12 Times Game of Thrones Deviated from the Books, for Better or Worse
Translating a book to the small screen inevitably involves deviating from the plot in some small ways at least.
But if you were to read George R.R. Martin's series of novels, A Song of Ice and Fire, after watching Game of Thrones, you might realise there are some pretty major alterations in addition to some smaller ones that might go almost unnoticed if you didn't know they were there.
Here are 12 examples of when the show deviated from the books:
1. The language: In the first book, Ned Stark is asked when it would be convenient to meet the small council and replies 'on the morrow'. While this might be consistent with the setting and time period, that style of language wouldn't have played out too well in the show.
2. Ages: Daenerys is 13 at the start of the book series – and when she meets Missandei (who is offered to her by the slave owners, not requested as a gift), the interpreter was just 10.
Likewise, Tyrion Lannister was in his early twenties in the books, but in his mid-thirties when portrayed by Peter Dinklage. And the Brienne of Tarth we encounter in the books is just 17 – around half the age Gwendoline Christie was when she played Brienne on screen.
3. Ser Jorah Mormont: Iain Glen plays him in a kind of rugged yet suave way. In the books, Ser Jorah is described as a 'black bear' as he has dark hair – and plenty of it.
4. Daenerys and Khal Drogo's wedding night: In the show, Daenerys is very much against sex with her new husband and their wedding night is depicted as what is essentially rape. It was very animalistic and showed no hint of love or romance whatsoever. In the books she is seduced and gives consent.
5. Robb and Talisa: They don't marry in the novel series. Robb marries Jeyne Westerling who was previously sworn to the Lannisters. In fact, Talisa doesn't even exist in the books.
Which explains why there has been much fandom controversy about whether the pair could ever have been married as they came from different parts of the world and would almost certainly have worshipped different gods. But it was the marriage that was necessary for the TV show and the background to it wasn't really that important.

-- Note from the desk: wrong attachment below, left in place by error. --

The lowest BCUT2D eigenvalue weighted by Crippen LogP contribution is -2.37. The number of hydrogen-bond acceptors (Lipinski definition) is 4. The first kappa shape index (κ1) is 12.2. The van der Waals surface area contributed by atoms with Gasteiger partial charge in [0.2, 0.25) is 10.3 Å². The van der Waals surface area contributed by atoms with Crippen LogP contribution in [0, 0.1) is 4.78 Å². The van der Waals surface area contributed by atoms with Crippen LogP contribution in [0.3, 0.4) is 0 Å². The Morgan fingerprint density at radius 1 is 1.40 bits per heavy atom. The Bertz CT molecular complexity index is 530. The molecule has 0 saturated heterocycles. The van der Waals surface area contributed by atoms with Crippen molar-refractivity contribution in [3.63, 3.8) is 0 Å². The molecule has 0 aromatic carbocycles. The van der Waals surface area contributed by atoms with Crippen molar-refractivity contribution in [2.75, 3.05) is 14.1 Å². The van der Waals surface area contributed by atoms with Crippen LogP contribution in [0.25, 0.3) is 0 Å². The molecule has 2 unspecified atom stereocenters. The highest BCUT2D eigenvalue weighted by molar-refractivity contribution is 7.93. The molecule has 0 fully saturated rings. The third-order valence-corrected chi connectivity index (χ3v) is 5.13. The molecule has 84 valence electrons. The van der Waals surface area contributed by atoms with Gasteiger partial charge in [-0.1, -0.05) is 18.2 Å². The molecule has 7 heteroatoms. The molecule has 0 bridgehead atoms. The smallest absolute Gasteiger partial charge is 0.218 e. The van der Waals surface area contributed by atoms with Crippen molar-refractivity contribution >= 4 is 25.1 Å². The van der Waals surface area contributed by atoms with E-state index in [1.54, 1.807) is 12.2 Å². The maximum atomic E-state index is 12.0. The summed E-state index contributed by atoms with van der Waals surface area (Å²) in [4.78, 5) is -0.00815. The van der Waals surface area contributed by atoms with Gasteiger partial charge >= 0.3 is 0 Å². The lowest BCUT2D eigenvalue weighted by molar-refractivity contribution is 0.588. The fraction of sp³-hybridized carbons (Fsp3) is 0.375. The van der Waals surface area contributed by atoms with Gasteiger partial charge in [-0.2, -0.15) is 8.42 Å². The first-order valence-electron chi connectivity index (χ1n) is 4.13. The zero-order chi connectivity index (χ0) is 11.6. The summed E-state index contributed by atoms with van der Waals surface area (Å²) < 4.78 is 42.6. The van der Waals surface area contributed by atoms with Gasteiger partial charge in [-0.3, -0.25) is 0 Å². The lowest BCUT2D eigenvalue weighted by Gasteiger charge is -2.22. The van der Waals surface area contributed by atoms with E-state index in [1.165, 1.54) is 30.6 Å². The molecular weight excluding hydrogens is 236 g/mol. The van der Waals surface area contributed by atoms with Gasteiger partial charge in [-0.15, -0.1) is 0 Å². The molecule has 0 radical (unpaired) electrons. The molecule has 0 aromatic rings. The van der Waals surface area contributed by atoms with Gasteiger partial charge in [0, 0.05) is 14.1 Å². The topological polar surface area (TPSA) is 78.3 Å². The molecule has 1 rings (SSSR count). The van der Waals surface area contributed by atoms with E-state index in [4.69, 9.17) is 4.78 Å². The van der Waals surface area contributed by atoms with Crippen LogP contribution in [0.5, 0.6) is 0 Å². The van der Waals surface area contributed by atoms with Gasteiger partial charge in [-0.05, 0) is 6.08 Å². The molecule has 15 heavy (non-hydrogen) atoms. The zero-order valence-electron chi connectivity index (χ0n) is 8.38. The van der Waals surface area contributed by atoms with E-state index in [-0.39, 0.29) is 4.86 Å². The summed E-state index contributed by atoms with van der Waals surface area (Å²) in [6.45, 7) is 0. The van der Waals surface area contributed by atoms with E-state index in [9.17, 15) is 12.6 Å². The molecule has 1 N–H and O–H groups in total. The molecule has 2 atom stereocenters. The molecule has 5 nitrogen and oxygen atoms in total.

6. Daario Naharis: In 'A Storm of Swords', Daario is described as having blue hair, a blue beard and a gold moustache. He also has a gold tooth. While the actors who played him brought some of the panache from the books, the character was woefully short on colour in the TV show.
7. Sansa and Ramsey: Another wedding that simply didn't happen in Martin's written version of events in Westeros. In fact, Ramsey actually married Jeyne Poole ( who, at the time was posing as Sansa's younger sister Arya), and she eventually escaped the abusive marriage with the help of Theon Greyjoy.
8. The Tyrell line: House Tyrell didn't die out when Loras, Margaery and Mace were killed in the Sept of Baelor. In the book series, there were two other sons, Willas Tyrell and Garlan Tyrell who lived on and kept the family name going.
9. Targaryens: The moment we first met Daenerys and Viserys, it was clear the distinct silvery blonde shade of hair was a key part of the Targaryen aesthetic.
But in the book series, Targaryens are also described as having violet eyes. Of course, this may have looked a little odd on-screen and actually been distracting for viewers.
10. Khal Drogo's hair: According to the books, any time a Dothraki wins a fight, he adds a bell to his braided hair. So, Khal Drogo should have had braided hair with plenty of bells in it. While the length of his hair in the show was consistent with that in the books, the style wasn't.
11. The three-eyed crow: Did you spot it? In the show, Bran sees a three-eyed raven. In the books, it's a crow.
12. Bronn and Jaime: In the show, Bronn and Jaime spar to help the latter learn how to use a sword with his left hand. In the book series, it was Ilyn Payne that helped train up the Kingslayer. Why? Because he was mute – having had his tongue cut out – so there was no risk of him telling people Jaime could no longer fight.
So, there you have it. 12 times that Game of Thrones didn't quite marry up with A Song of Ice and Fire.
Of course, these few deviations do nothing to spoil how great the show was. And with less opportunity to fully explore an entire made-up world on TV than is afforded to an author, it makes sense that, at least some of these, helped make Game of Thrones such a success.